“Pastrami!” speech by Kory Tran on 20th Apr 2016
Imagine that you want a pastrami sandwich. You’ve been thinking about it all day. Pastrami, pastrami, pastrami. Finally it’s lunchtime and you stand in line. You watch people in front of you give their order to the cashier. When it’s your turn, the cashier looks at you and asks, “So what would you like?” You look at her and answer, “P—p–p—pppp” And the cashier looks you in the eye and your palms get sweaty and you look around and there’s a long line of people behind you. “P..Ppp…Uh…uh…roast beef!”
This is a common situation for a lot of stutterers growing up. I’ve stuttered for as long as I can remember. You may have known stutterers before. We’ve had a few in the Macintalkers group. Most children who stutter grow out of it, but approximately 70 million people worldwide, or 1 percent of the population, are life-long stutterers,. We walk among you. And we’re in good company. Famous stutterers include Joe Biden, Elvis Presley, Carly Simon, James Earl Jones, and that guy who wrote The King’s Speech.
I’m here today to kind of welcome you to the world of stuttering. So what IS stuttering? It is a disorder in which the flow of speech gets disrupted by repetition-repetition, prolooooongation, or just the stoppage of (long pause) sound. Sometimes my stuttering is so bad that I can’t speak. And unfortunately I’m not like Princess Ariel from The Little Mermaid who lost her voice and was able to just use her body language. But it’s not all doom and gloom. We stutterers have a lot of sunshine, it’s just that some of the clouds might take a biiiit more time to move along.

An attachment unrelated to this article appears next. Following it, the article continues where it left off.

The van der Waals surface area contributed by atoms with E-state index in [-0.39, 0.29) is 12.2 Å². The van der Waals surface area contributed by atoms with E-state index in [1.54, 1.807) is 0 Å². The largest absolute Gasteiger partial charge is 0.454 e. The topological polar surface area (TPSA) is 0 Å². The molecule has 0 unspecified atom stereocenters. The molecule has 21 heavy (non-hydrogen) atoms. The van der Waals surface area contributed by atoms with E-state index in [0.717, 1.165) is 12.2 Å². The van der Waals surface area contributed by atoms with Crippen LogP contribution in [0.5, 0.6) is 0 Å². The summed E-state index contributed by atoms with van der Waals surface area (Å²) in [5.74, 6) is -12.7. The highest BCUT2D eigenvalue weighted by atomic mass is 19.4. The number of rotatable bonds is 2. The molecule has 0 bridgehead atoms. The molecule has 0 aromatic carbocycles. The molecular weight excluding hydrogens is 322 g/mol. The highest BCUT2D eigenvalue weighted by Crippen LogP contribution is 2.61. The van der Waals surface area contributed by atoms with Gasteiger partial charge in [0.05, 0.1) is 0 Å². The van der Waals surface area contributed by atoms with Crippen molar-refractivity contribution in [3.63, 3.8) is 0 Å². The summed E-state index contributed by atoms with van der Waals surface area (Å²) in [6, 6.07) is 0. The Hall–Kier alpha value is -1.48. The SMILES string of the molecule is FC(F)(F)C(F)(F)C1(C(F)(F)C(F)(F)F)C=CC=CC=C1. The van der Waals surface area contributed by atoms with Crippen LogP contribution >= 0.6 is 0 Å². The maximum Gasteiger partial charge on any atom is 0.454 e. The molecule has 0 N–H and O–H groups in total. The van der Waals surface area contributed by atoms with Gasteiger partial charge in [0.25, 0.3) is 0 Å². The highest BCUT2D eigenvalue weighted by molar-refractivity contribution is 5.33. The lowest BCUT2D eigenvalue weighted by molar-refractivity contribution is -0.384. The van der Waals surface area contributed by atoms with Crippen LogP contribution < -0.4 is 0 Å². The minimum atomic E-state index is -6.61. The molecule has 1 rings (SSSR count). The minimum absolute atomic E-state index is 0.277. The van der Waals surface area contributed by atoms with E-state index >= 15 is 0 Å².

Stutterers stutter in different ways. It’s one of the reasons why there’s not a magical cure-all like “Oh just speak more slowly” or “Just calm down and breathe, breathe, breathe.”
Some stutterers have speech impediments that are barely noticeable. Some stutterers stutter after every word. Some stutter on vowels. Some stutter on certain consonants or syllables. I tend to stutter on soft sounds, especially those with L’ or R’s.
A comparison I sometimes use is that regular, fluent talkers are people on bicycles, while stutterers are riding small tricycles and oh no!—Here comes a speed bump! And just like speed bumps, we use tricks to bypass them. Some slow down, some speed up, some go around them by using word substitution. For years I wouldn’t tell people I was a journalist. I kept using the word “reporter” even though it wasn’t as accurate.
But there is no need to walk on eggshells around stutterers. Yes, it may be uncomfortable speaking with a stutterer, but I will leave you some helpful pointers on how to interact with stutterers:
1.) Please don’t finish their sentences. I personally don’t have a big problem with people finishing my sentences, but a lot of stutterers are very touchy about that, so to be on the safe side, just don’t. I asked my stuttering friend, Steven, “Well what if you’re having a seizure? And I mistake that for stuttering and don’t help you?” and he said, “Well, just wait to see if I’m falling down to the ground, then yeah it’s a seizure and you can call 911.”
2.) Make natural eye contact if possible. It’s very easy to divert your eyes or just stare but try to maintain eye contact as you would with a fluent person.
3.) Listen, just listen and be patient. Please don’t rush us and say, “Go on, go on, go on.” (hand spinning motion). Sure it might take a while, and I know you’re busy and have places to go and people to see, but it does really brighten up a stutterer’s day if you’re patient and let them talk through.
Non-stutterers want and need to be heard! Because you never know how much pastrami can mean to someone.